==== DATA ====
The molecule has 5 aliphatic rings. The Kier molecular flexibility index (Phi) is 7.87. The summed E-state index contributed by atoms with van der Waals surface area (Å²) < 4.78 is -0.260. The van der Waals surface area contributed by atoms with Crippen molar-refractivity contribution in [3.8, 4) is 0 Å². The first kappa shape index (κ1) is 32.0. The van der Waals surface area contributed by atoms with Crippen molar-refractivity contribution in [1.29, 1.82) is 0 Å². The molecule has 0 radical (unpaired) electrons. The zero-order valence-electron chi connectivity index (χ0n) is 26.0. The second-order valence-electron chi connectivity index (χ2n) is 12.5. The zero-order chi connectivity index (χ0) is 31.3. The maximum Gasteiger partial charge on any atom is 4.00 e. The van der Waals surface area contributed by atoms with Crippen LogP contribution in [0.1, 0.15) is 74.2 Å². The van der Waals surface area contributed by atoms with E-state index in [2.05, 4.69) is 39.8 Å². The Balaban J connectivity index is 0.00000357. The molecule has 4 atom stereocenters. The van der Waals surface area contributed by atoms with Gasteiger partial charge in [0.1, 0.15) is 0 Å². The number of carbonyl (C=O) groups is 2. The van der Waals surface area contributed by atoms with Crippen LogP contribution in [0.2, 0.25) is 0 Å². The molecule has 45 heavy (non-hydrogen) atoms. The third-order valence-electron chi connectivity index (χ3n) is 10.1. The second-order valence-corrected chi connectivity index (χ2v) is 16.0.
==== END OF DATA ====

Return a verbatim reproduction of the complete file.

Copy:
The molecule has 5 aliphatic rings. The Kier molecular flexibility index (Phi) is 7.87. The summed E-state index contributed by atoms with van der Waals surface area (Å²) < 4.78 is -0.260. The van der Waals surface area contributed by atoms with Crippen molar-refractivity contribution in [3.8, 4) is 0 Å². The first kappa shape index (κ1) is 32.0. The van der Waals surface area contributed by atoms with Crippen molar-refractivity contribution in [1.29, 1.82) is 0 Å². The molecule has 0 radical (unpaired) electrons. The zero-order valence-electron chi connectivity index (χ0n) is 26.0. The second-order valence-electron chi connectivity index (χ2n) is 12.5. The zero-order chi connectivity index (χ0) is 31.3. The maximum Gasteiger partial charge on any atom is 4.00 e. The van der Waals surface area contributed by atoms with Crippen LogP contribution in [0.1, 0.15) is 74.2 Å². The van der Waals surface area contributed by atoms with E-state index in [2.05, 4.69) is 39.8 Å². The Balaban J connectivity index is 0.00000357. The molecule has 4 atom stereocenters. The van der Waals surface area contributed by atoms with Gasteiger partial charge in [0.1, 0.15) is 0 Å². The number of carbonyl (C=O) groups is 2. The van der Waals surface area contributed by atoms with Crippen LogP contribution in [0.2, 0.25) is 0 Å². The molecule has 45 heavy (non-hydrogen) atoms. The third-order valence-electron chi connectivity index (χ3n) is 10.1. The second-order valence-corrected chi connectivity index (χ2v) is 16.0.